Tweed Club is back on the map



GREYHOUND racing has been a part of Tweed Heads since 1908.

There was a time during World War II that racing was conducted at the Recreation Grounds with greyhounds racing at night under lighting provided by cars positioned along the side of the track.

Greyhound racing, apart from the four years since December 5, 2016, has been a part of Tweed Heads ever since.

The Tweed Heads Coursing Club sold its 14ha track complex to the Gold Coast Airport for $16 million and has been searching for a new racing complex ever since.

Harry Pledger and Norm Ahrens had paid 3500 pounds for that site in 1964.

Early in August, the club signed a $2 million contract for a 32ha property at 230-242 Tweed Valley Way at Chinderah just 500m south of the BP Servo, in behind the RTA Inspection centre.

It ends a four-year search for a new complex, but Club secretary-manager Steve McGrath knows the battle to get greyhound racing up and running again at Tweed Heads is only just beginning.

And the four-year road just to this stage has also been one well-travelled.

\”In 2016 we ran straight into the NSW state government’s plan to shut down greyhound racing,\” said Steve. \”So, as a club we took a deliberate stance not to rush out and start looking for a new complex site.\”

The club initially headed to Queensland and had numerous meetings with the state\’s Racing Minister and Racing Queensland about the possibility of moving north.

\”We looked at land at Beaudesert and the Gold Coast but there was not much suitable,\” he said. \”We could always get buffer land, land between residential and industrial.

\”But Harry Pledger was always aware of buying land that down the track would increase in value. Buffer land was never going to do that.\”

A block of land at Welsh Street, Chinderah was ‘almost’ perfect but it could not accommodate a 400m area for a straight track.

Down the road at Waugh Street, Chinderah a similar site was also investigated, but it had 37 different environmental issues to counter.

\”Each due diligence on these sites took six months to complete and cost the club $20,000,\” said McGrath. \”But we pressed on.\”

Club president Rod Collins and McGrath were on their way back from looking at a 600 acre property at Murwillumbah when they passed the Tweed Valley Road site. They had been aware it had been ‘sold’ some years before.

\”We both regretted it had been for sale but because of the area, I got back to the office and decided to look again at the area,\” said Steve. \”And, low and behold, the site was up for sale again.\”

One thing led to another and the Tweed Club has since signed a contract to buy that parcel of 32ha for $2 million.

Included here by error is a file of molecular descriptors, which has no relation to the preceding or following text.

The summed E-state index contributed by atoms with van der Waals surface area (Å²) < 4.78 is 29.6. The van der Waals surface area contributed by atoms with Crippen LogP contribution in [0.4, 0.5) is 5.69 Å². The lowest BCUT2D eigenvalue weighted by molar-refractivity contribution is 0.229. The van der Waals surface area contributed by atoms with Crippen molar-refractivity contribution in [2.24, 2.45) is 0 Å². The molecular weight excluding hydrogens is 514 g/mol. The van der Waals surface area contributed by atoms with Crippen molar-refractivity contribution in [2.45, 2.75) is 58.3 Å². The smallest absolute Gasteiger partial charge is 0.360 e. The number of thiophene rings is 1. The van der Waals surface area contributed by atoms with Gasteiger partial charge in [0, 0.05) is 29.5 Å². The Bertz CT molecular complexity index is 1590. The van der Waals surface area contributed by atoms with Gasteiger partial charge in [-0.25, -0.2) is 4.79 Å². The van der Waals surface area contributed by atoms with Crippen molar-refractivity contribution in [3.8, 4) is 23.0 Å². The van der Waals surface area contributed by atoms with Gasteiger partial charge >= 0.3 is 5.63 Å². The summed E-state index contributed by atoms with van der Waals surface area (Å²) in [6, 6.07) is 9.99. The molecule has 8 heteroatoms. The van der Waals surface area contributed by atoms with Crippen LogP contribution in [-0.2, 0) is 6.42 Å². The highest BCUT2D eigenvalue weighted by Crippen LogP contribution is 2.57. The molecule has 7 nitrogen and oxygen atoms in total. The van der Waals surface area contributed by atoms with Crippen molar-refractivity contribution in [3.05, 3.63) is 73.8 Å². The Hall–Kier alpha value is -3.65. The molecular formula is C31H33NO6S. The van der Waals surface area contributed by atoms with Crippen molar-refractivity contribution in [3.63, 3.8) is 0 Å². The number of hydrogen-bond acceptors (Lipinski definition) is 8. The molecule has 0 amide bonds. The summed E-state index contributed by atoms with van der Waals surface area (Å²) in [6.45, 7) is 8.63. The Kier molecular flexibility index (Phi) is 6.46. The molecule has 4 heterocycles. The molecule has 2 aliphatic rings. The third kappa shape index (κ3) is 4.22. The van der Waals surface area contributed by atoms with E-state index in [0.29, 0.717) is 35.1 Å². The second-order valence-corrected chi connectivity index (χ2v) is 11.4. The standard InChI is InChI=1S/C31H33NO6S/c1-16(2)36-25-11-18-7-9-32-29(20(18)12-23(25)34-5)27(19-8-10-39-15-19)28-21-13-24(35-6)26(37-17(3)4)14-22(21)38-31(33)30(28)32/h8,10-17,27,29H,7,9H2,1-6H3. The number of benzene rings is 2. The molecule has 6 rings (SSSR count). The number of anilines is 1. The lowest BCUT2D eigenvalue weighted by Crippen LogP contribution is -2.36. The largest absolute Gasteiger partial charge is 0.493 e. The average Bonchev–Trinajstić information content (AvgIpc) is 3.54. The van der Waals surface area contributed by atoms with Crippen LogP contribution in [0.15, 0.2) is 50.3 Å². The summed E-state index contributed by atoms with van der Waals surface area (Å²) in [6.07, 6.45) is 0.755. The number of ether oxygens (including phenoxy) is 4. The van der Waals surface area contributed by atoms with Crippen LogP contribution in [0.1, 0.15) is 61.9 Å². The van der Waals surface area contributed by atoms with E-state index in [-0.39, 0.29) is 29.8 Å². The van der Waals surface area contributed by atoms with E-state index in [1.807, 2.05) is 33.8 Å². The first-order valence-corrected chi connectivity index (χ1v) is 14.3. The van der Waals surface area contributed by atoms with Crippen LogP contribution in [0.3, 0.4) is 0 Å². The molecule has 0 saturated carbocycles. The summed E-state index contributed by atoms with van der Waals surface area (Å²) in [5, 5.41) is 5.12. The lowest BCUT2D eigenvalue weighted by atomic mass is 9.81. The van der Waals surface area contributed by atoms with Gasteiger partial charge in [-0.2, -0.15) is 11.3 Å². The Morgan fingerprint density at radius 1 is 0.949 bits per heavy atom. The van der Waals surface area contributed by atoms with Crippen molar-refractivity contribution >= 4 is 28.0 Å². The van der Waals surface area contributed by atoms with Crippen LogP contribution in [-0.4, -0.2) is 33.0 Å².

\”We have put a deposit on the land and have 90 days to pay the rest,\” said Steve.

McGrath says discussions with GRNSW have seen a commitment from the governing body that the club will be given a racing license and race dates when and if the complex is completed.

There is much to do before racing actually starts at the new site.

\”Obviously we have to get a master plan underway,\” said McGrath. \”It will be the first centre of excellence for greyhound racing and no one actually knows what a centre of excellence looks like.

\”All these things need to be sorted out along the way.\”

McGrath said the new complex would be largely based on the Murray Bridge complex in South Australia.

\”I went to Murray Bridge for the opening,\” he said. \”Our straight track will be almost the same. But we are planning a much bigger one-turn racetrack with 75 metre radius turns, race starts of 407m, 457m and 507m all in the back straight.

\”A longer distance will start from drop in boxes in the home straight.\”

The problems the world faces with Covid will naturally put delays on the club\’s plans.

\”The centre of excellence will take up 14ha which will leave us with another 18ha of usable land,\” said McGrath. \”There will, naturally, need to be earth works to build up areas of the complex.

\”All this will be easily overcome.

\”We expect to spend $4 million on buying the complex, putting in a new roadway into the block, and buying fill, plus all the planning, Council approach etc before we even lay one brick.\”

McGrath says the grandstand complex will be very much in the mould of the former GRA complex at Albion Park with office, restaurant facilities etc above a 60m long kennel block underneath.

He said it was an interesting aside to the purchase that Norm Ahrens\’ son Brian is now on the Tweed Club board as is close relation Ian Ahrens.

Norm and Harry Pledger originally bought the Border Park land site.

And, Norm Ahrens originally owned the site at Chinderah where the club has bought to establish its new complex.

McGrath, his club, and GRNSW know full well they need to get the new greyhound complex passed by the Tweed Council and it will not be an easy task.

\”But we are up for the fight,\” said McGrath. \”We know it will be a full 15-round bout. But greyhound racing has a proud history at Tweed.

\”In my utopia, we could be up and racing within two years.

\”Let\’s hope that is what happens.

\”And I want to especially thank Racing Queensland for its support during our initial search for a site.\”

GRNSW CEO, Tony Mestrov, said the Tweed Club\’s move is a significant mark in the future of greyhound racing in northern NSW.

“It is an incredibly important announcement and critical that greyhound racing has a footprint in Northern NSW, as we have such a large greyhound population and strong participant base in the region,” Mestrov said.

“Not only will this be a state-of-the-art facility with straight and circle racing tracks, but it will also be a greyhound precinct which will provide other services to the industry.\”

Pictured: The former Tweed track which sold in 2016 for $16million



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